New Social Media Terms of Service


As many of our government agencies continually cut back and ask employees at the local, state and federal level to do more with less, we find ourselves perpetually wrestling with the proverbial work/life balance.

When many of us are putting in anywhere from 55 to 1,600 hours a week, all to often, social media becomes our “go to” place for maintaining a semblance of human contact – albeit an abnormal one.

However, many of us working in government communications have had to expand and grow our own professional social media savvy in concert with how we want the users of our agency pages to behave online. Perhaps, it’s too much to hope for, but there are ways of transforming the sometimes-toxic stream of consciousness that is our personal social media pages into something pleasant and, dare I say, productive from the standpoint of the elusive work/life balance.

All it takes is reinforcing a few elements of decorum to keep people in a happy place. Here are some examples, borrowed from an actual friend’s actual page. Think of them “local rules” or “personal terms of service.”

Dear Friends:

First of all, please know that I “friended” you for a reason, but let’s get a few things straight:

  1. Yes, I read your posts. However, I should not have to “prove” my friendship by reposting that ridiculous chain letter that’s been trolling around social networks since Bush 41.
  2. While I sincerely appreciate your level of enthusiasm, if I wish to play poker, crush candy or engage in some barnyard pursuit, I do not need your encouragement to join in.
  3. As for those “couldn’t hurt to try” reposts? Sorry, but Mark Zuckerberg isn’t going to give you, me or anyone else, millions of dollars. Same goes for the ubiquitous Nigerian prince and John Beresford Tipton.
  4. Likewise, your favorite social network isn’t about to make “everyone’s information” public “tomorrow” (whenever that is) unless you post some legalistic disclaimer. Doesn’t work that way.
  5. I respect that you were touched by a heart-wrenching photo of an afflicted child. However, please do not dare me to scroll on by without “liking,” “amen-ing” or reposting. I care. I’m just not demonstrative. Enough with the peer pressure.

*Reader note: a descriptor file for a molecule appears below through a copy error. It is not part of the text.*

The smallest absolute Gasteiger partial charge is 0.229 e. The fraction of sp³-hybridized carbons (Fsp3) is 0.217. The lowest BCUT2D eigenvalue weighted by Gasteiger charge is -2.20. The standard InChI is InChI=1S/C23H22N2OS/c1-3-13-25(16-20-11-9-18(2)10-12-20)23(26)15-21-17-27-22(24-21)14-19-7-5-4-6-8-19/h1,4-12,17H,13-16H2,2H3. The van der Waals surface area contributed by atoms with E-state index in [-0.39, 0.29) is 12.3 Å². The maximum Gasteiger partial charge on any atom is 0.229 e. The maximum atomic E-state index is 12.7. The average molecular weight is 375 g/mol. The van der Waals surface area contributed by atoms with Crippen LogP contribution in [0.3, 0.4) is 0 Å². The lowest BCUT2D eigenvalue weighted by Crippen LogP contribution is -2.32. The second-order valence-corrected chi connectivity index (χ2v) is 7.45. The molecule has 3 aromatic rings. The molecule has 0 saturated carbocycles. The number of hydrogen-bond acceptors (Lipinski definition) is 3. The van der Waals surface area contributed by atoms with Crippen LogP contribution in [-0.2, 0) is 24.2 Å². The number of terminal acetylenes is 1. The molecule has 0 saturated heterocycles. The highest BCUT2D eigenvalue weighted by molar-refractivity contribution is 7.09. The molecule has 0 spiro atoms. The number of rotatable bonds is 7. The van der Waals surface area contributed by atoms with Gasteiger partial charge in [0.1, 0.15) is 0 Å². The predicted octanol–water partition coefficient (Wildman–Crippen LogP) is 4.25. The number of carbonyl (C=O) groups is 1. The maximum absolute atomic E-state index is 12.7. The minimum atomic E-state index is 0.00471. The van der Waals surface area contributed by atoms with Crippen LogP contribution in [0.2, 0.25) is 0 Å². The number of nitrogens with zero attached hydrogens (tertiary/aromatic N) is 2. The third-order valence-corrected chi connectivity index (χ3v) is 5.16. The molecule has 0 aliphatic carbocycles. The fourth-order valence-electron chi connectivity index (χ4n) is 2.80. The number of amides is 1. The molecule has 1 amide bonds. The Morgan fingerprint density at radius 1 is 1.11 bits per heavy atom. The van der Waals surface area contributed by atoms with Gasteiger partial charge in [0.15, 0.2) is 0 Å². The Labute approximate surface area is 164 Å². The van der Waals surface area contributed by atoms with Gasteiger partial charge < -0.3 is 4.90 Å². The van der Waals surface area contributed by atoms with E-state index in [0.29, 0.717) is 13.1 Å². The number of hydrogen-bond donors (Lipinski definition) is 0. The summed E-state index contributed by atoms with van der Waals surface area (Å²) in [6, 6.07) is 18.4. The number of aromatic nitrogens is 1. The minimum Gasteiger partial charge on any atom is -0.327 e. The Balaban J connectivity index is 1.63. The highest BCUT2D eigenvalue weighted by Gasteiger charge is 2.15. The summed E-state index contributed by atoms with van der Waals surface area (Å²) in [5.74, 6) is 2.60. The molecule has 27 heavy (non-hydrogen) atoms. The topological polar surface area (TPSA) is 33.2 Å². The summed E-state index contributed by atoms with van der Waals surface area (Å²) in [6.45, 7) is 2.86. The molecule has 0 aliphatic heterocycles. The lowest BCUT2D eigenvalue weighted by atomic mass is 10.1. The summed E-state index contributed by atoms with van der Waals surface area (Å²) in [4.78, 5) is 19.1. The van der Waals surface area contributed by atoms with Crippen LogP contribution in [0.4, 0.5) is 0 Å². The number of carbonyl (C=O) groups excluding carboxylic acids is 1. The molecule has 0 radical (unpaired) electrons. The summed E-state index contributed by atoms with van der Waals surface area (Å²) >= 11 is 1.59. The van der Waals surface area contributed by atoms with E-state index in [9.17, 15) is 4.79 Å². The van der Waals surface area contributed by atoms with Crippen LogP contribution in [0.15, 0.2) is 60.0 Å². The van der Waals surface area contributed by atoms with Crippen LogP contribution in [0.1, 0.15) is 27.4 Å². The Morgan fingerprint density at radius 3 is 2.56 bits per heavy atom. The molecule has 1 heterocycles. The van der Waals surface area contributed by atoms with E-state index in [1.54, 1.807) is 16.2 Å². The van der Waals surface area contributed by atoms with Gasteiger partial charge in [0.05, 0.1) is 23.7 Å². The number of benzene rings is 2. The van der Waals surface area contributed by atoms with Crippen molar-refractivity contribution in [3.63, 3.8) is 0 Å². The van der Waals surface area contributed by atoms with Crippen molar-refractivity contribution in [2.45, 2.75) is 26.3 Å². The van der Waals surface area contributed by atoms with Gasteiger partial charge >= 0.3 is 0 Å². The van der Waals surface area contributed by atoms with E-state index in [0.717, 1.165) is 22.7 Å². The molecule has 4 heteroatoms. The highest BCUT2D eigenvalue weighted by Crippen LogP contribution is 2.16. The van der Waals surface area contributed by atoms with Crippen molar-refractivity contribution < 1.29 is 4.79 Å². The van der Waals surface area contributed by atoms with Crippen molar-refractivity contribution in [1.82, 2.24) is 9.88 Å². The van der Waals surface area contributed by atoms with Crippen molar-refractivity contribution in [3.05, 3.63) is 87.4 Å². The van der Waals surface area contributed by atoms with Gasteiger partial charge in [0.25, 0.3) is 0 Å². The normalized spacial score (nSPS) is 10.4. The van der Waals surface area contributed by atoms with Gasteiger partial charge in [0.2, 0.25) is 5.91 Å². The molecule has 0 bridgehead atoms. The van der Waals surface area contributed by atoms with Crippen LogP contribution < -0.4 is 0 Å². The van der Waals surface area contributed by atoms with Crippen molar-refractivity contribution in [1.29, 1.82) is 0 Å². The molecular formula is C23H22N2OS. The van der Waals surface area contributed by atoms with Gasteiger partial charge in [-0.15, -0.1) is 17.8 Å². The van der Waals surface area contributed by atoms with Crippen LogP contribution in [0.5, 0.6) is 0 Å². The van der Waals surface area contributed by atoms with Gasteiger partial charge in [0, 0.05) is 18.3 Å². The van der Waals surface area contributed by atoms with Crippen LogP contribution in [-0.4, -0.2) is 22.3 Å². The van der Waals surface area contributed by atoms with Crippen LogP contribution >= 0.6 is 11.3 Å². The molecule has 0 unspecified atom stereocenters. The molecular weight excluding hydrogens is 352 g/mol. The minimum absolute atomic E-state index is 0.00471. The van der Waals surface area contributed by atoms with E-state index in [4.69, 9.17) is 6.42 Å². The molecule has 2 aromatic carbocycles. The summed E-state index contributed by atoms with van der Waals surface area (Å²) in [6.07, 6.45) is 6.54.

6. Same goes for asking if I’m a real American or if I love Jesus. Let’s stipulate that both answers are perpetually “yes” and I am not obligated to repeat them because you saw a meme that spoke to you.
  7. We all have political viewpoints. However, insulting the other party, their leaders or spokespeople will only weaken your own stance since that’s apparently the best you can come up with. BTW, if you happen across a political meme that’s wildly inflammatory, it’s probably also wildly inaccurate. Before reposting, please note that snopes.com can help keep all of us from looking like morons.

At the same time:

  1. Keep sending personal updates, pictures of your kids, grandkids and dogs (however, in the name of all that’s good and decent in the world, please stop calling them fur-babies. It’s not the same as having kids. Never will be).
  2. Clever, non-political memes are the fastest way to give lots of people a quick smile.
  3. Let’s agree that movie spoilers, unless heavily labeled as such, are never OK.
  4. TV, on the other hand? C’mon, we all need some common place to commiserate about the “Lost” finale, what happened to the Sopranos in that diner or share our theories about whether or not Glenn is dead (spoiler alert – he is now).
  5. Absurd quizzes are terrific. I’m always thrilled to find out what color represents my aura, what song I am most like, what celebrity is my doppelgänger, which of the 7 Dwarfs I am and how well I know all manner of pop culture, including “Star Wars,” “Caddyshack,” “Monty Python and the Holy Grail,” any Mel Brooks movie and all things Disney.
  6. Please let me know when you’ve lost someone in your family or circle of friends. I recently learned of the untimely passing of three college buddies because of social media connections. I was grateful to know, yet also remorseful for failing to keep in touch. Speaking of which …
  7. Keep in touch with the people that are important to you, past and present. I hope I’m one of them.
  8. Please let me know you’re all right when natural, or other kinds of disasters strike wherever you might happen to be.
  9. In stark contrast to popular opinion, pictures of food are actually acceptable, but only if accompanied by a detailed description of why this is important to you. For example: NOT OK – “I like vanilla ice cream.” OK – “I love the Shrimpbuster at Herby K’s only slightly less than my wife, son and Diet Coke. It is simple genius – if simple genius were pounded flat with a mallet, breaded, deep fried and served on toasted French bread with coleslaw and fries.”
  10. Personally, I don’t believe in the Oxford comma but I respect your right to be wrong about it.
  11. Please be sure your birthday is in your profile and I’ll never tire of wishing you a happy one.
  12. If you were any girl I dated in high school or college, please accept my deepest apologies. That was a level of awkward you were certainly not accustomed to.


Don’t you feel better already?

Tom Bryson is part of the GovLoop Featured Blogger program, where we feature blog posts by government voices from all across the country (and world!). To see more Featured Blogger posts, click here.

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Juana Williams

Wonderful!! I will have to print this and post in my office! Thank you for sharing! I think we should all take a picture of the social media rules and post on our social media page. Maybe (?) we will receive a little less of the first seven items mentioned. Maybe.
Thank you, again.